The Cost to Replace an Entire Bathroom Suite

All you need to know about replacing an entire bathroom suite including material & labour costs and how long the job should take to complete.

Bathroom Suite Cost

What the job entails

Welcome to our bathroom price guide article, how much does it typically cost to rip out an old bathroom and install a new bathroom suite? We have been in touch with bathroom installers all over the UK and asked them to provide prices for a typical bathroom in a standard 3-bedroom semi-detached house. The work they quoted for was to remove the old bathroom suite along with any floor and wall tiles, then to supply and fit new wall plasterboard and floor ply board.

Supply and fit new 3-piece bathroom suite including all the plumbing, to supply and fit floor and walls tiles, add new ceiling light, cord switch, taps and wall vanity mirror. That is for the basic job, which also includes having all electrical work signed off by qualified Part P electrician and the removal and disposal of all waste. But there are of course various additional extras which can be specified, but they will obviously increase the price.

Popular additional features include heated vertical towel rail instead of radiator, underfloor heating, adding a bidet, installing a shower cubicle or a wet room walk in shower instead of an over bath screen, installing an extractor fan, and premium wall tiles. A luxury bathroom suite will also bump up the cost as the prices mentioned assume mid-range suites from plumbers’ merchants or DIY superstores. The cost of the jobs will also vary depending on whether you are simply replacing items in the same place, or redesigning the bathroom and moving toilets, sinks and baths into different positions.

You can save money by only having the walls partially tiled or even tiling over the existing tiles, but this is not recommended. Budget bathroom suites and tiles can also save a lot of money but most look and feel cheap. Choosing a bathroom fitter who does not charge VAT because he is trading below the VAT threshold, is however a great way to save money as VAT is currently 20%. Another price factor worth mentioning is location, plumbers and bathroom fitters charge a lot more in London and the surrounding areas to reflect the higher cost of living. If the plumbing and pipework in the bathroom is damaged or very old it may also need replacing, which will increase the cost of the job. Choosing small fiddly bathroom tiles could also increase costs as they take much longer to fit.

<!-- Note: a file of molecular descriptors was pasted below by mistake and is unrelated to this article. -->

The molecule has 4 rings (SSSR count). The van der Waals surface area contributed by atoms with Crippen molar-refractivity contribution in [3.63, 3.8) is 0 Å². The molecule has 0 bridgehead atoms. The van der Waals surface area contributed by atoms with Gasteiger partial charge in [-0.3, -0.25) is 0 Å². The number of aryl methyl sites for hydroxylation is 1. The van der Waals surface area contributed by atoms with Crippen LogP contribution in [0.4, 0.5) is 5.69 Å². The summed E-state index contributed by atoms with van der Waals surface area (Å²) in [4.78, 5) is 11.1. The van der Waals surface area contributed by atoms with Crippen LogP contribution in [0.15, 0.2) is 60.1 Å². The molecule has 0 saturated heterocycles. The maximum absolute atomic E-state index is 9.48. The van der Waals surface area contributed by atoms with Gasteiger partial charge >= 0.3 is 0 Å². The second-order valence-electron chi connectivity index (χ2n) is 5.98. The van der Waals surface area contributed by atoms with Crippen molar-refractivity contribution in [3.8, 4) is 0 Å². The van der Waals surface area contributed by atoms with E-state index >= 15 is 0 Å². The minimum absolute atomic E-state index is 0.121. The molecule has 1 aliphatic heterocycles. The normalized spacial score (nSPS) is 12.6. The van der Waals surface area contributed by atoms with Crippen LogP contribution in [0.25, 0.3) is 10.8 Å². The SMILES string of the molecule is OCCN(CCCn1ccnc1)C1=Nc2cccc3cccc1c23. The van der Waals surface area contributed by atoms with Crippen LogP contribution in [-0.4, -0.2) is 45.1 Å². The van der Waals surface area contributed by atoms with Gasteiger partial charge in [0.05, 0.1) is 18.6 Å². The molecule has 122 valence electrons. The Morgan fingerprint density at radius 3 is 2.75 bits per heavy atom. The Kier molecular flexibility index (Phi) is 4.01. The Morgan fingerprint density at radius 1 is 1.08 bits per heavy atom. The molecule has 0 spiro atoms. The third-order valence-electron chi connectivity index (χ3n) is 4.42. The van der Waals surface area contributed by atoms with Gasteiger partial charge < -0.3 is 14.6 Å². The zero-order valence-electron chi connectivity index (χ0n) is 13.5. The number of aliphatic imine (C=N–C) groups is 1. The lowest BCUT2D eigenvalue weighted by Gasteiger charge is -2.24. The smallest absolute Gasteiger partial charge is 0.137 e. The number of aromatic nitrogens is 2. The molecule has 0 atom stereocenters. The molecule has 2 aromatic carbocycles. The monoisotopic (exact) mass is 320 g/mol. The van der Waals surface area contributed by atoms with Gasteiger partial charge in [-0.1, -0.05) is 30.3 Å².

If buying the bathroom suite yourself, don’t be afraid to negotiate in stores, the DIY industry is subject to seasonal trends and are suffering from the credit crunch just like the rest of us. If you are in the market for a complete new bathroom and have the money to pay for it! Then you are a customer that will be in high demand. Always make it clear to sales staff that you are a serious buyer but you are also looking around comparing prices so you want the very best deal available.

Don’t be pressured into buying on the spot, get a written quote including everything you need and come back once you have compared with other prices. That being said, the tradesman fitting the bathroom suite will have access to trade prices, so check with them if they can get the suite you need even cheaper. In the same vein, when bargaining for the suite, ask if the company also fit the bathrooms they sell, if so, get an installation price and compare to local fitters.